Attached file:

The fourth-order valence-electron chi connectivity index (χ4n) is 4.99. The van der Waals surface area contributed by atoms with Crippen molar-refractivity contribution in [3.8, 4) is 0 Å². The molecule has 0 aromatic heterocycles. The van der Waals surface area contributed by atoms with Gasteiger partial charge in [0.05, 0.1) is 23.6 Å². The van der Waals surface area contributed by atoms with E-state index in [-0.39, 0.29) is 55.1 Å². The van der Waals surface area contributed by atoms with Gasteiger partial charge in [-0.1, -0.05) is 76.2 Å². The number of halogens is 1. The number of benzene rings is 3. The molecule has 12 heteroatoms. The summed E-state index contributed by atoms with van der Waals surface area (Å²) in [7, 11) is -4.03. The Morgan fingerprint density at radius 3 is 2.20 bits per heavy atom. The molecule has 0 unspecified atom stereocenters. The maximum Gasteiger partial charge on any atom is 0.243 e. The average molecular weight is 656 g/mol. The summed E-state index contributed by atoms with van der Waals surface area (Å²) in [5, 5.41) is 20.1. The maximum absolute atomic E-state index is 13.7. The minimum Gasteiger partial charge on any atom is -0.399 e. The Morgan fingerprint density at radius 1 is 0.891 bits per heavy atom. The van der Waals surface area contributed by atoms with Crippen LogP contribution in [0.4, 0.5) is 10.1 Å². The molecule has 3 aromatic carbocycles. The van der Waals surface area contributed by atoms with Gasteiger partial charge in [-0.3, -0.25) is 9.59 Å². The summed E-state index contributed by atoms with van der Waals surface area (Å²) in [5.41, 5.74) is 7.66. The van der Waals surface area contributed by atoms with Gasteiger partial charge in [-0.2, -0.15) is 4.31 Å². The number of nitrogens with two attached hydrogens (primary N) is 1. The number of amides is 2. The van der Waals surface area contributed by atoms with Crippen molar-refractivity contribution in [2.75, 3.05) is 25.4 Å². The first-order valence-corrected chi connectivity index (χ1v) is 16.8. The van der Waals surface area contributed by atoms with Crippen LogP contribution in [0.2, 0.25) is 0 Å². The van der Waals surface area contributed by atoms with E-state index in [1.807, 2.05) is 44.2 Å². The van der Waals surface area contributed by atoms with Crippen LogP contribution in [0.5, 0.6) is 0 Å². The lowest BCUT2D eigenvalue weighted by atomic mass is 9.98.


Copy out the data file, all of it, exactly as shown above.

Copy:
The fourth-order valence-electron chi connectivity index (χ4n) is 4.99. The van der Waals surface area contributed by atoms with Crippen molar-refractivity contribution in [3.8, 4) is 0 Å². The molecule has 0 aromatic heterocycles. The van der Waals surface area contributed by atoms with Gasteiger partial charge in [0.05, 0.1) is 23.6 Å². The van der Waals surface area contributed by atoms with E-state index in [-0.39, 0.29) is 55.1 Å². The van der Waals surface area contributed by atoms with Gasteiger partial charge in [-0.1, -0.05) is 76.2 Å². The number of halogens is 1. The number of benzene rings is 3. The molecule has 12 heteroatoms. The summed E-state index contributed by atoms with van der Waals surface area (Å²) in [7, 11) is -4.03. The Morgan fingerprint density at radius 3 is 2.20 bits per heavy atom. The molecule has 0 unspecified atom stereocenters. The maximum Gasteiger partial charge on any atom is 0.243 e. The average molecular weight is 656 g/mol. The summed E-state index contributed by atoms with van der Waals surface area (Å²) in [5, 5.41) is 20.1. The maximum absolute atomic E-state index is 13.7. The minimum Gasteiger partial charge on any atom is -0.399 e. The Morgan fingerprint density at radius 1 is 0.891 bits per heavy atom. The van der Waals surface area contributed by atoms with Crippen LogP contribution in [0.4, 0.5) is 10.1 Å². The molecule has 3 aromatic carbocycles. The van der Waals surface area contributed by atoms with Gasteiger partial charge in [-0.3, -0.25) is 9.59 Å². The summed E-state index contributed by atoms with van der Waals surface area (Å²) in [5.41, 5.74) is 7.66. The van der Waals surface area contributed by atoms with Gasteiger partial charge in [-0.2, -0.15) is 4.31 Å². The number of nitrogens with two attached hydrogens (primary N) is 1. The number of amides is 2. The van der Waals surface area contributed by atoms with Crippen molar-refractivity contribution in [2.75, 3.05) is 25.4 Å². The first-order valence-corrected chi connectivity index (χ1v) is 16.8. The van der Waals surface area contributed by atoms with Crippen LogP contribution in [0.2, 0.25) is 0 Å². The van der Waals surface area contributed by atoms with E-state index in [1.807, 2.05) is 44.2 Å². The van der Waals surface area contributed by atoms with Crippen LogP contribution in [0.5, 0.6) is 0 Å². The lowest BCUT2D eigenvalue weighted by atomic mass is 9.98.